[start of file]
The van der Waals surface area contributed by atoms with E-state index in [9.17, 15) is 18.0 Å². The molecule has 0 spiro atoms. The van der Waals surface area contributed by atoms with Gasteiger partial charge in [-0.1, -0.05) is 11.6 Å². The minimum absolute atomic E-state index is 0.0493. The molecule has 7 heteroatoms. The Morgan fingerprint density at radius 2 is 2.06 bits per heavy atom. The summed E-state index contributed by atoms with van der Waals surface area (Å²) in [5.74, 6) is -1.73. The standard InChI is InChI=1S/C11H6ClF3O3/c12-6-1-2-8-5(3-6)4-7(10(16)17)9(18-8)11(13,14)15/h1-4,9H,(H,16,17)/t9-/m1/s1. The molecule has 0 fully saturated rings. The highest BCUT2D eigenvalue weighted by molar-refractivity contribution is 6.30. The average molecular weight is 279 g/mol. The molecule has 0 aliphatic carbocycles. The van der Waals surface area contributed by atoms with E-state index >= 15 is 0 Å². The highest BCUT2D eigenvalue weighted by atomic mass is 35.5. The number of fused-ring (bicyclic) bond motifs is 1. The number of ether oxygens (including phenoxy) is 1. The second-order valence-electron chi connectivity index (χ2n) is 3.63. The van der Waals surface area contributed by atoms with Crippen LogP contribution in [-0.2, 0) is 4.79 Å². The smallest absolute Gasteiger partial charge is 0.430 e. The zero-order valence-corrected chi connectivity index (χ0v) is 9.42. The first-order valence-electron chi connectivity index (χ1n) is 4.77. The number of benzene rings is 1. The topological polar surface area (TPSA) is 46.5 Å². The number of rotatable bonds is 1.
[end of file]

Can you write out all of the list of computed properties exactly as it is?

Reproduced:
The van der Waals surface area contributed by atoms with E-state index in [9.17, 15) is 18.0 Å². The molecule has 0 spiro atoms. The van der Waals surface area contributed by atoms with Gasteiger partial charge in [-0.1, -0.05) is 11.6 Å². The minimum absolute atomic E-state index is 0.0493. The molecule has 7 heteroatoms. The Morgan fingerprint density at radius 2 is 2.06 bits per heavy atom. The summed E-state index contributed by atoms with van der Waals surface area (Å²) in [5.74, 6) is -1.73. The standard InChI is InChI=1S/C11H6ClF3O3/c12-6-1-2-8-5(3-6)4-7(10(16)17)9(18-8)11(13,14)15/h1-4,9H,(H,16,17)/t9-/m1/s1. The molecule has 0 fully saturated rings. The highest BCUT2D eigenvalue weighted by molar-refractivity contribution is 6.30. The average molecular weight is 279 g/mol. The molecule has 0 aliphatic carbocycles. The van der Waals surface area contributed by atoms with E-state index >= 15 is 0 Å². The highest BCUT2D eigenvalue weighted by atomic mass is 35.5. The number of fused-ring (bicyclic) bond motifs is 1. The number of ether oxygens (including phenoxy) is 1. The second-order valence-electron chi connectivity index (χ2n) is 3.63. The van der Waals surface area contributed by atoms with Crippen LogP contribution in [-0.2, 0) is 4.79 Å². The smallest absolute Gasteiger partial charge is 0.430 e. The zero-order valence-corrected chi connectivity index (χ0v) is 9.42. The first-order valence-electron chi connectivity index (χ1n) is 4.77. The number of benzene rings is 1. The topological polar surface area (TPSA) is 46.5 Å². The number of rotatable bonds is 1.